Objectives: This paper explores the experiences of nine Icelandic business women who that have their own marketing businesses. In recent years more women graduated from Icelandic universities than men (Statistic Iceland, 2012a) where business and marketing studies have proved popular. Little is known though about the experiences of Icelandic women moving into self-employment in marketing, particularly in relation to challenges of setting up and managing their own business. Iceland provides a unique context as it is a small island with only 325.000 habitants (Statistic Iceland, 2014). The country was hit badly by the economic crisis in 2008 which is likely to have affected the career and business decisions of self-employed women. Prior Work: Marketing is considered to be a female-oriented industry but experiences of women working in marketing are an under-researched area (Maclaren and Catterall, 2000). In addition, Marlow et al.,(2009) called for studies focusing on the challenges of the entrepreneurial environment for women. Some of the challenges that women owning their own business have to face have been identified as capitalisation, working hours and location (Carter et al., 2001; Roper and Scott, 2009; Harding, 2006). These experiences will be discussed in this paper. Approach: This paper builds on work from a similar study already undertaken in the UK by Foster and Brindley (2010); Foster et al., (2011) and Wheatley at al., (2011) and their investigation of marketing businesses in the UK but explores the experiences in the novel context of Iceland which is a much smaller economy and often heralded as a beacon of gender equality (Petterson 2012; Acthenhagen and Tilmar, 2013). The study takes an exploratory, qualitative approach. Convenience sampling was used for the study with nine Icelandic women who owned a marketing business. All the interviews were conducted with the owner of the company using a set of questions around a priori themes drawn from the literature. The interviews took place in August 2013. Results: Preliminary analysis indicates that Icelandic women are cautious when it comes to capitalisation. They are quite reluctant to take out a loan to finance their business. In addition the majority seemed to work long hours, often nights and weekends. Full findings will be presented at the conference. Implications: These findings give the first account of experiences of Icelandic self-employed women in marketing and answers recent calls for studies in the field of marketing and the entrepreneur environment for women (Maclaren and Catterall, 2000; Marlow et al.,2009). Value: This paper provides an insight into the experiences of the Icelandic business women working in marketing. In addition it offers comparisons with previous studies conducted in the UK.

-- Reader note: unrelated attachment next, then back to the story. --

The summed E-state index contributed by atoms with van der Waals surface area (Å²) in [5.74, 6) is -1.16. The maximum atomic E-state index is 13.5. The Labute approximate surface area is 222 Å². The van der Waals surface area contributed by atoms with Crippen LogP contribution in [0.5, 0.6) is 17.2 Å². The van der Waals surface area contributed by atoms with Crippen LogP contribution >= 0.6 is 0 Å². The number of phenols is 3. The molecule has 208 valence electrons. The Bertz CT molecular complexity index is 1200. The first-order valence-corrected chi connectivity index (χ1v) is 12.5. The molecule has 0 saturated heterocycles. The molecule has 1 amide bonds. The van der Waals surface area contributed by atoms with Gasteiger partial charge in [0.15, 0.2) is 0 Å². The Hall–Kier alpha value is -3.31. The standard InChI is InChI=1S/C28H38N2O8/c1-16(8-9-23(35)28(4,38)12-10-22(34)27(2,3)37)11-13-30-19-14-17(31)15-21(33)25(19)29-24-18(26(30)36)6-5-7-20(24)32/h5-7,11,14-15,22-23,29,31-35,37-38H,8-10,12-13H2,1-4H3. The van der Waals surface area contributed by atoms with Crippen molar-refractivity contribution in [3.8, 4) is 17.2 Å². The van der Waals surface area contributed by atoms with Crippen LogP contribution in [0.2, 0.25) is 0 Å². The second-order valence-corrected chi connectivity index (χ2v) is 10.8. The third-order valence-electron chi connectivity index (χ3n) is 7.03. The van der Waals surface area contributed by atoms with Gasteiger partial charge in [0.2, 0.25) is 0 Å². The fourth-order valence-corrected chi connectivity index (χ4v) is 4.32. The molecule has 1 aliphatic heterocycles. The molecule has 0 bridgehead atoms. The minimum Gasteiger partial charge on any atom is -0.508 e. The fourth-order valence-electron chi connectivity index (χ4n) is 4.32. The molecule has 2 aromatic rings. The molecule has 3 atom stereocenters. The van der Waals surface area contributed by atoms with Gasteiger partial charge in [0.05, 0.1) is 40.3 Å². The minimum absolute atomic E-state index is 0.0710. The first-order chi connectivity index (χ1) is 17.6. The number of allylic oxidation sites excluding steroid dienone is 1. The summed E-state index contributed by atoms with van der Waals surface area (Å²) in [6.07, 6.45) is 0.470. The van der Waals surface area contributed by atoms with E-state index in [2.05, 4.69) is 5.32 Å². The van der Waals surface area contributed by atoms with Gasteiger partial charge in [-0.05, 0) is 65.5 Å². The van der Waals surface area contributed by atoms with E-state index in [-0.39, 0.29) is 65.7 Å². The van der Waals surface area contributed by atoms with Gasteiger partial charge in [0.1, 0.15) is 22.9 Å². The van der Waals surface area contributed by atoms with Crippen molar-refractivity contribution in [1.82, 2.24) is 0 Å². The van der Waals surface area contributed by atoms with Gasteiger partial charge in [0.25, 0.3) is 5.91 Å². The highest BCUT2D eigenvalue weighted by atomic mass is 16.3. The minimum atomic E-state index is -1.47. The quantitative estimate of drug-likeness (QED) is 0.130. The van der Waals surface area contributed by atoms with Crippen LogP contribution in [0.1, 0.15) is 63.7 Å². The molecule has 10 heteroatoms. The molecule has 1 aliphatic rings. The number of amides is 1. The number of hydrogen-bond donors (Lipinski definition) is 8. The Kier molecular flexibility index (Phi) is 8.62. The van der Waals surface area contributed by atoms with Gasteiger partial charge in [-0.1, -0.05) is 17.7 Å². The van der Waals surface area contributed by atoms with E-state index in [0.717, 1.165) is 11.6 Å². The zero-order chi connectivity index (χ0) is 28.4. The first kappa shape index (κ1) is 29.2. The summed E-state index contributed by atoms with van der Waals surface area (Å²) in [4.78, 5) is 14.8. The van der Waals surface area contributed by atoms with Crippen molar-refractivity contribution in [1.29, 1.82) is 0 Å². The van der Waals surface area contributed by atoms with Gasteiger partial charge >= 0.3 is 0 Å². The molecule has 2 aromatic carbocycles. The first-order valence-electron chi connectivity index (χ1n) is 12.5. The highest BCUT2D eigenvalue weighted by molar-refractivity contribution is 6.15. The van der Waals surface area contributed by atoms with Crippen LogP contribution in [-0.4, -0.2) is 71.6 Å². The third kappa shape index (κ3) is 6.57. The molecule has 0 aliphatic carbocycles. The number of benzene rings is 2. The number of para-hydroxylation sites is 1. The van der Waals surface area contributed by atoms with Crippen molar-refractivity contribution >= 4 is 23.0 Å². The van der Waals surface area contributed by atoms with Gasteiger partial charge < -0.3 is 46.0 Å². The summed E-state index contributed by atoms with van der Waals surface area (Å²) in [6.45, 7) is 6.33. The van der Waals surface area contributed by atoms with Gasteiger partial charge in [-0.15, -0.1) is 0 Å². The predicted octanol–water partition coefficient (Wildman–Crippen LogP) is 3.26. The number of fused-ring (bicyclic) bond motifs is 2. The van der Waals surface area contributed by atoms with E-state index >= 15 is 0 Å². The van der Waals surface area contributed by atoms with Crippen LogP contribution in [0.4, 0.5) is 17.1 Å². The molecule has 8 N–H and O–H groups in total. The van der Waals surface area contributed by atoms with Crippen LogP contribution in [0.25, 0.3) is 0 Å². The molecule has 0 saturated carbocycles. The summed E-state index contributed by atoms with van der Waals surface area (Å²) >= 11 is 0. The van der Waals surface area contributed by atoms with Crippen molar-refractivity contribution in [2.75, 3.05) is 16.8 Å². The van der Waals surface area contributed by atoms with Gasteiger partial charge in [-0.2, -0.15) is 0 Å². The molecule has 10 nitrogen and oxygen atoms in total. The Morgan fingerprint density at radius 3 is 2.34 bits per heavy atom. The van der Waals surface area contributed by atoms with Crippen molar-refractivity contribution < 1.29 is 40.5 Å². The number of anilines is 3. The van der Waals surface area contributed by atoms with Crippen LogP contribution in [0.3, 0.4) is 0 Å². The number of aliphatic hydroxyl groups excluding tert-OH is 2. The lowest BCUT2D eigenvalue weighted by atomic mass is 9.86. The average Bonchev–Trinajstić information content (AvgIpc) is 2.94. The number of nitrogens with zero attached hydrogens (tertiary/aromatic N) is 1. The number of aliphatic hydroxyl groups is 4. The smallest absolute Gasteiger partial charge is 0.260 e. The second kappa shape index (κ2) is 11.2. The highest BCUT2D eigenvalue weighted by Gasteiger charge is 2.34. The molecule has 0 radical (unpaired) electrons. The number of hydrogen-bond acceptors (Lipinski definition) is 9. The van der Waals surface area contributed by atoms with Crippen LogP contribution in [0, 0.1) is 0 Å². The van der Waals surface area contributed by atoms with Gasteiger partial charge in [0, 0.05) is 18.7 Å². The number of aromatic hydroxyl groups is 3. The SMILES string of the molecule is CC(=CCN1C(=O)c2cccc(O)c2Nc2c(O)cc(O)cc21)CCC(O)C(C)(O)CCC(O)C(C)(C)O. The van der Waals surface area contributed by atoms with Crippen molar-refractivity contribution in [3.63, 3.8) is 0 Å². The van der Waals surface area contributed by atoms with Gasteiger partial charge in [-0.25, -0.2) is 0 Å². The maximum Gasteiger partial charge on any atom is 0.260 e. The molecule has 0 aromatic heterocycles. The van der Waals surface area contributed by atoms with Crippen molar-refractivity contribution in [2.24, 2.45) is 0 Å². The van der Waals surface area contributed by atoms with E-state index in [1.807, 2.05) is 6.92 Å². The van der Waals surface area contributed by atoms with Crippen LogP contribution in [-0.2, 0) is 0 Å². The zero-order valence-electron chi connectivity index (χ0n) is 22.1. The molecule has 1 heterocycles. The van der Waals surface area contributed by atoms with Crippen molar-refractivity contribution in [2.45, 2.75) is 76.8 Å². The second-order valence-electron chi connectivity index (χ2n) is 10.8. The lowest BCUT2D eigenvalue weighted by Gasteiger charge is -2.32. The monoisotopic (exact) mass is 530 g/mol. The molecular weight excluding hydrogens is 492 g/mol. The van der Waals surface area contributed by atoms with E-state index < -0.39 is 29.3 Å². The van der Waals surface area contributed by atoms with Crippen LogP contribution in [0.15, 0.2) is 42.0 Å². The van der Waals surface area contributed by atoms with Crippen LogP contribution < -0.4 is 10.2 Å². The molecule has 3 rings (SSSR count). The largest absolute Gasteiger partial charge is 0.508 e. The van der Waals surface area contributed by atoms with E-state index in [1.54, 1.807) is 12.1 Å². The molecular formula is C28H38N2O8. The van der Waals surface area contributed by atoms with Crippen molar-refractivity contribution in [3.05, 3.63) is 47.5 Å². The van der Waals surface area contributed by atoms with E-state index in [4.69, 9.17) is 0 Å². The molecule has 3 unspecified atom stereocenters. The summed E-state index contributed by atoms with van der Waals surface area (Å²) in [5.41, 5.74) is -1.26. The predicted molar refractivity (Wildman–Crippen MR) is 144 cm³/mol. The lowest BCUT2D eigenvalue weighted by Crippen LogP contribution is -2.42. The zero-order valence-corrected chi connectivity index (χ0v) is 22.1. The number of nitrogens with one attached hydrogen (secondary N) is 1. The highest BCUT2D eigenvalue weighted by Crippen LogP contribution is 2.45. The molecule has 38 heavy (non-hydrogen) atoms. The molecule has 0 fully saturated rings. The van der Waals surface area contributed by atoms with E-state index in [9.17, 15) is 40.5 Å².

• The role of value co-creation in SME pop-up retail space: a supply-side relational stakeholder perspective.

      Foster, Carley; Brindley, Clare; Oxborrow, Lynn; Armannsdottir, Guja; University of Derby; Nottingham Trent University (2017-07-05)
      Pop-ups are regarded as temporary retail space providing an experiential experience to customers, a solution to filling empty retail units and a way for SME retailers to market test products and services. Studies exploring the pop-up phenomenon have focused upon the vale co-creation between the customer and pop-up owner. However, this paper argues that the inter-organisational relationships the pop-up has with other supply-side stakeholders can also be a source of value co-creation for the pop-up. The paper argues that inter-organisational interactions are a source of value creation helping to improve the managerial capabilities and business model of the pop-up. This in turn improves the final offering to the end consumer. The study draws upon interview data collected from landlords, local authorities, shopping centres, community representatives and pop-owners across 6 sites in the UK, Iceland and the Netherlands.
    • Value co-creation in temporary, independent retailing: a study of customer value perceptions of pop-up stores

      Foster, Carley; Brindley, Clare; Ghosh, Biswaraj; Armannsdottir, Guja; University of Derby; Nottingham Trent University (2017-07-05)